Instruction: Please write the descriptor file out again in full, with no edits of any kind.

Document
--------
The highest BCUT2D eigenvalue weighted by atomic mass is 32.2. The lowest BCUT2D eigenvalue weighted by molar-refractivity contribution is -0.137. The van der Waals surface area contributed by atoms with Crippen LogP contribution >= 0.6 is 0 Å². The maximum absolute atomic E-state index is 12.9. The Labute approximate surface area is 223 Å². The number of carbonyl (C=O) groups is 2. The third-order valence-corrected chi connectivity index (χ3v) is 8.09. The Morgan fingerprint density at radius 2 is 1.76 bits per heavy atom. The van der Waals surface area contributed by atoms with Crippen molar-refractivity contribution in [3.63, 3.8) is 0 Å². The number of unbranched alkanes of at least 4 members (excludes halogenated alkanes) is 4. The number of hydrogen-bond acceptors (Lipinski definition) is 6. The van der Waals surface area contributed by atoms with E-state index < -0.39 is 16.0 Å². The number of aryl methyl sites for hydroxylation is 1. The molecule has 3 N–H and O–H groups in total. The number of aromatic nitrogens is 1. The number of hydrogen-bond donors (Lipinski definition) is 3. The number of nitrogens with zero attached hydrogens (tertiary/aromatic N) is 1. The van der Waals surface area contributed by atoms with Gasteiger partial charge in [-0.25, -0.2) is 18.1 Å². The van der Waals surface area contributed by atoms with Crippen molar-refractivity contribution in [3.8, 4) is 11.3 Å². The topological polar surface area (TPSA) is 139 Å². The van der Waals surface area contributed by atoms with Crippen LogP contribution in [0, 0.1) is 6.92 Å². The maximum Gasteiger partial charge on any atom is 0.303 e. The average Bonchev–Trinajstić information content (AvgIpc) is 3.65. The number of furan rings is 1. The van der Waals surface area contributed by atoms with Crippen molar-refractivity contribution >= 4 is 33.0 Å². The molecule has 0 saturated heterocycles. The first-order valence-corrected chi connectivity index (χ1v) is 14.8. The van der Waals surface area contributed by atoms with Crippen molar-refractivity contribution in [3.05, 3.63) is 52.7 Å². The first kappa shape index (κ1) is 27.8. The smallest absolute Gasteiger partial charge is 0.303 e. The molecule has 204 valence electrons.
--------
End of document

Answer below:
The highest BCUT2D eigenvalue weighted by atomic mass is 32.2. The lowest BCUT2D eigenvalue weighted by molar-refractivity contribution is -0.137. The van der Waals surface area contributed by atoms with Crippen LogP contribution >= 0.6 is 0 Å². The maximum absolute atomic E-state index is 12.9. The Labute approximate surface area is 223 Å². The number of carbonyl (C=O) groups is 2. The third-order valence-corrected chi connectivity index (χ3v) is 8.09. The Morgan fingerprint density at radius 2 is 1.76 bits per heavy atom. The van der Waals surface area contributed by atoms with Crippen molar-refractivity contribution in [3.63, 3.8) is 0 Å². The number of unbranched alkanes of at least 4 members (excludes halogenated alkanes) is 4. The number of hydrogen-bond acceptors (Lipinski definition) is 6. The van der Waals surface area contributed by atoms with E-state index < -0.39 is 16.0 Å². The number of aryl methyl sites for hydroxylation is 1. The molecule has 3 N–H and O–H groups in total. The number of aromatic nitrogens is 1. The number of hydrogen-bond donors (Lipinski definition) is 3. The number of nitrogens with zero attached hydrogens (tertiary/aromatic N) is 1. The van der Waals surface area contributed by atoms with Gasteiger partial charge in [-0.25, -0.2) is 18.1 Å². The van der Waals surface area contributed by atoms with Crippen molar-refractivity contribution in [3.8, 4) is 11.3 Å². The topological polar surface area (TPSA) is 139 Å². The van der Waals surface area contributed by atoms with Crippen LogP contribution in [0, 0.1) is 6.92 Å². The maximum Gasteiger partial charge on any atom is 0.303 e. The average Bonchev–Trinajstić information content (AvgIpc) is 3.65. The number of furan rings is 1. The van der Waals surface area contributed by atoms with Crippen molar-refractivity contribution >= 4 is 33.0 Å². The molecule has 0 saturated heterocycles. The first-order valence-corrected chi connectivity index (χ1v) is 14.8. The van der Waals surface area contributed by atoms with Crippen molar-refractivity contribution in [3.05, 3.63) is 52.7 Å². The first kappa shape index (κ1) is 27.8. The smallest absolute Gasteiger partial charge is 0.303 e. The molecule has 204 valence electrons.